Figure 1:
Different galaxy models computed according to Eq. (4)
with constant values for the ratio
within the columns, or
within the rows, whereas
and
are
constant for all models using an isothermal description for the exact edge-on
case |

We are aware of the problem that these are rather rough definitions difficult to reproduce without quoting the exact values for . However, the final choice of the fitting area is a complex and subjective procedure depending on the intrinsic shape of each individual galaxy, the influence of their environment, and the quality of the image itself. Therefore it is not possible to quote exact general selection criteria and to derive the structural parameters straight forward. One solution is to do it in a consistent way for a large sample, leaving the problem of comparing results from different methods (cf. Sect. 4.2).

The numerical realisation of the fitting procedure minimizes the difference
(*SQ*) between the averaged quadrant and a
modelled quadrant based in Eq. (4).

is the intensity within the average quadrant (observed intensity) and of the modelled intensity. In contrast to Shaw & Gilmore ([1989], [1990]) and Shaw ([1993]) using a similar approach for their models we do not weight individual pixels. They weight the difference by the error in the surface brightness measure, which Shaw ([1993]) derives from the averaging of the quadrants. However, this method implies an absolute symmetry for the disk in

Figure 2:
Example of the fitting procedure: Set of typical radial
(left panel) and vertical (right panel) profiles used for the fitting process
of the galaxy ESO 461-006 together with the model |

As a first step, the inclination *i* is determined by using the axis
ratio of the dust lane. Depending on the shape of the dust lane it is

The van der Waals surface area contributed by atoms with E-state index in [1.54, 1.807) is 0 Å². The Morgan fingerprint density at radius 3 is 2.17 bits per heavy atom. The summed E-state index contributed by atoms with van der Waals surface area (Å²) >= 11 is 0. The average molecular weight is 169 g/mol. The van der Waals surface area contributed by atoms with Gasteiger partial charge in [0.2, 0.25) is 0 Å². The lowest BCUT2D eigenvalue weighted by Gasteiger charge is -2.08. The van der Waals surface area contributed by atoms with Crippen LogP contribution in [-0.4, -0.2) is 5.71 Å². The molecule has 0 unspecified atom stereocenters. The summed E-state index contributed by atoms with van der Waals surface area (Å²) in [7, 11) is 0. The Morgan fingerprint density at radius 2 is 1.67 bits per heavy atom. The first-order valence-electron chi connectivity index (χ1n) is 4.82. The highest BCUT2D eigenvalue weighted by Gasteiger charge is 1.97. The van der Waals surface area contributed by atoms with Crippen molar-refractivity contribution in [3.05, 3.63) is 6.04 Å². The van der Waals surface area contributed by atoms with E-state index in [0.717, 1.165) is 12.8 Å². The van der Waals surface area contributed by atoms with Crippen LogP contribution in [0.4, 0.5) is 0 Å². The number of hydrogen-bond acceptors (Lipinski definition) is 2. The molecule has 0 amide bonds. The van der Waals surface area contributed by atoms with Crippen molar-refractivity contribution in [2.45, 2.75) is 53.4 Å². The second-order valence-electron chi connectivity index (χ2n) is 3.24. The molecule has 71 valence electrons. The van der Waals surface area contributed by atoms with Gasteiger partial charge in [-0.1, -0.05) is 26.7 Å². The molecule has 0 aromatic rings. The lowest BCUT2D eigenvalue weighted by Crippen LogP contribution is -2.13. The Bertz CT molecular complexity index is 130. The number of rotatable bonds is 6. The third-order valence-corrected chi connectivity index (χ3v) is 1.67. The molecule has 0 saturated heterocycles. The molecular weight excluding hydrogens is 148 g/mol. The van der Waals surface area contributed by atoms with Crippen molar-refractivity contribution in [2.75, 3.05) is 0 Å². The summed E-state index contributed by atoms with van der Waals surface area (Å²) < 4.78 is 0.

possible to restrict the inclination to
.
The central
luminosity density
is calculated automatically for each new
parameter set by using a number of preselected reference points along the
disk. Given a sufficient signal-to-noise ratio, the cut-off radius
can
be determined from the major axis profile. Thus, the remaining fitting
parameters are the disk scale length and height, *h* and *z*_{0}, as well as
the set of 3 functions *f*(*z*).
The scale length *h* is fitted to a number (usually between 4 and 6) of major
axes profiles (left panel of Fig. 2).
The quality of the fit for the vertical profiles along the disk can be used
as a cross-check for the estimated scalelengths (right panel of
Fig. 2).
The disk scaleheight *z*_{0} is estimated by fitting the *z*-profiles, outside
a possible bulge or bar contamination.
The vertical disk profiles of most of the galaxies investigated enable
a reliable choice of the quantitatively best fitting function *f*(*z*).
This is due to the fact that the deviations between different functions
become visible at vertical distances larger than that of the most
sharply-peaked dust regions.
The first raw fitting steps are usually carried out by using a reduced
number of both major and minor axis profiles simultaneously. Afterwards,
when a good first fitting quality is reached, a complete set of major and
minor calculated and observed axes profiles are investigated in detail.
At the end of this procedure a final, complete disk model is calculated
using all previously estimated disk parameters.